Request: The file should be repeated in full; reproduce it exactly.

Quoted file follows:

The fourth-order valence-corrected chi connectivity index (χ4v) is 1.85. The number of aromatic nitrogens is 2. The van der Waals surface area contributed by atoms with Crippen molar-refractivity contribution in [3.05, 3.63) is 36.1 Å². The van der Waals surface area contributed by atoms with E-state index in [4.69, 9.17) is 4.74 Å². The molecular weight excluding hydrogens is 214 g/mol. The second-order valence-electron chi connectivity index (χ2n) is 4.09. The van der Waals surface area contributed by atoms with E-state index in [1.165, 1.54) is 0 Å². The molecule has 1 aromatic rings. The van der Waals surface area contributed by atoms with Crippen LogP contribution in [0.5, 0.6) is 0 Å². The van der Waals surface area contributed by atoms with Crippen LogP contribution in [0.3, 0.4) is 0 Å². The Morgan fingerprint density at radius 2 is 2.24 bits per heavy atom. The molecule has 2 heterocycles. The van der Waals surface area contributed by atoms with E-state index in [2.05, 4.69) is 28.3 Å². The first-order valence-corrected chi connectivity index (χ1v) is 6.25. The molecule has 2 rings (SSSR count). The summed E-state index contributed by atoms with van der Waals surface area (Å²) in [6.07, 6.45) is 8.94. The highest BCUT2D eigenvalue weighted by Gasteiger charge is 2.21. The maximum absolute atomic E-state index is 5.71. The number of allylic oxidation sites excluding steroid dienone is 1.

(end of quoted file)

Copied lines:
The fourth-order valence-corrected chi connectivity index (χ4v) is 1.85. The number of aromatic nitrogens is 2. The van der Waals surface area contributed by atoms with Crippen molar-refractivity contribution in [3.05, 3.63) is 36.1 Å². The van der Waals surface area contributed by atoms with E-state index in [4.69, 9.17) is 4.74 Å². The molecular weight excluding hydrogens is 214 g/mol. The second-order valence-electron chi connectivity index (χ2n) is 4.09. The van der Waals surface area contributed by atoms with E-state index in [1.165, 1.54) is 0 Å². The molecule has 1 aromatic rings. The van der Waals surface area contributed by atoms with Crippen LogP contribution in [0.5, 0.6) is 0 Å². The van der Waals surface area contributed by atoms with Crippen LogP contribution in [0.3, 0.4) is 0 Å². The Morgan fingerprint density at radius 2 is 2.24 bits per heavy atom. The molecule has 2 heterocycles. The van der Waals surface area contributed by atoms with E-state index in [2.05, 4.69) is 28.3 Å². The first-order valence-corrected chi connectivity index (χ1v) is 6.25. The molecule has 2 rings (SSSR count). The summed E-state index contributed by atoms with van der Waals surface area (Å²) in [6.07, 6.45) is 8.94. The highest BCUT2D eigenvalue weighted by Gasteiger charge is 2.21. The maximum absolute atomic E-state index is 5.71. The number of allylic oxidation sites excluding steroid dienone is 1.